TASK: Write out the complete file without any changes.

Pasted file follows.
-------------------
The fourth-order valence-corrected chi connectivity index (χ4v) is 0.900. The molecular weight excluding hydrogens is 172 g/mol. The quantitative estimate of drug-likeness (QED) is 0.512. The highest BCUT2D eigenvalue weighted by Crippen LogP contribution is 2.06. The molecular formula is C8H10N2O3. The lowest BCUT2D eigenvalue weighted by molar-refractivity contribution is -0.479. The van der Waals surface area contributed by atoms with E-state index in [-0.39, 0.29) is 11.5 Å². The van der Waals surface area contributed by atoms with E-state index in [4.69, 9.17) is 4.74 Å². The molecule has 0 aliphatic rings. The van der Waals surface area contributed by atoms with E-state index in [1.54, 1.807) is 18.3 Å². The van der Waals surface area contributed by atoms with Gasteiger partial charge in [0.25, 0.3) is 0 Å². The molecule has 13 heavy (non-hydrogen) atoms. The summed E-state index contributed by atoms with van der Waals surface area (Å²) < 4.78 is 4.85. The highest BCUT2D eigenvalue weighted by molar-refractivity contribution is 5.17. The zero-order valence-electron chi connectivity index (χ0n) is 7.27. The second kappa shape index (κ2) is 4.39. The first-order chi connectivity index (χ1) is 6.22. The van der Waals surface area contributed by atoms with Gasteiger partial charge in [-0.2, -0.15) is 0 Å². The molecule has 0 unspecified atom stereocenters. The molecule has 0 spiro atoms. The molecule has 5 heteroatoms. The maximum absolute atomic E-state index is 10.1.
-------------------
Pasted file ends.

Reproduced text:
The fourth-order valence-corrected chi connectivity index (χ4v) is 0.900. The molecular weight excluding hydrogens is 172 g/mol. The quantitative estimate of drug-likeness (QED) is 0.512. The highest BCUT2D eigenvalue weighted by Crippen LogP contribution is 2.06. The molecular formula is C8H10N2O3. The lowest BCUT2D eigenvalue weighted by molar-refractivity contribution is -0.479. The van der Waals surface area contributed by atoms with E-state index in [-0.39, 0.29) is 11.5 Å². The van der Waals surface area contributed by atoms with E-state index in [4.69, 9.17) is 4.74 Å². The molecule has 0 aliphatic rings. The van der Waals surface area contributed by atoms with E-state index in [1.54, 1.807) is 18.3 Å². The van der Waals surface area contributed by atoms with Gasteiger partial charge in [0.25, 0.3) is 0 Å². The molecule has 13 heavy (non-hydrogen) atoms. The summed E-state index contributed by atoms with van der Waals surface area (Å²) < 4.78 is 4.85. The highest BCUT2D eigenvalue weighted by molar-refractivity contribution is 5.17. The zero-order valence-electron chi connectivity index (χ0n) is 7.27. The second kappa shape index (κ2) is 4.39. The first-order chi connectivity index (χ1) is 6.22. The van der Waals surface area contributed by atoms with Gasteiger partial charge in [-0.2, -0.15) is 0 Å². The molecule has 0 unspecified atom stereocenters. The molecule has 0 spiro atoms. The molecule has 5 heteroatoms. The maximum absolute atomic E-state index is 10.1.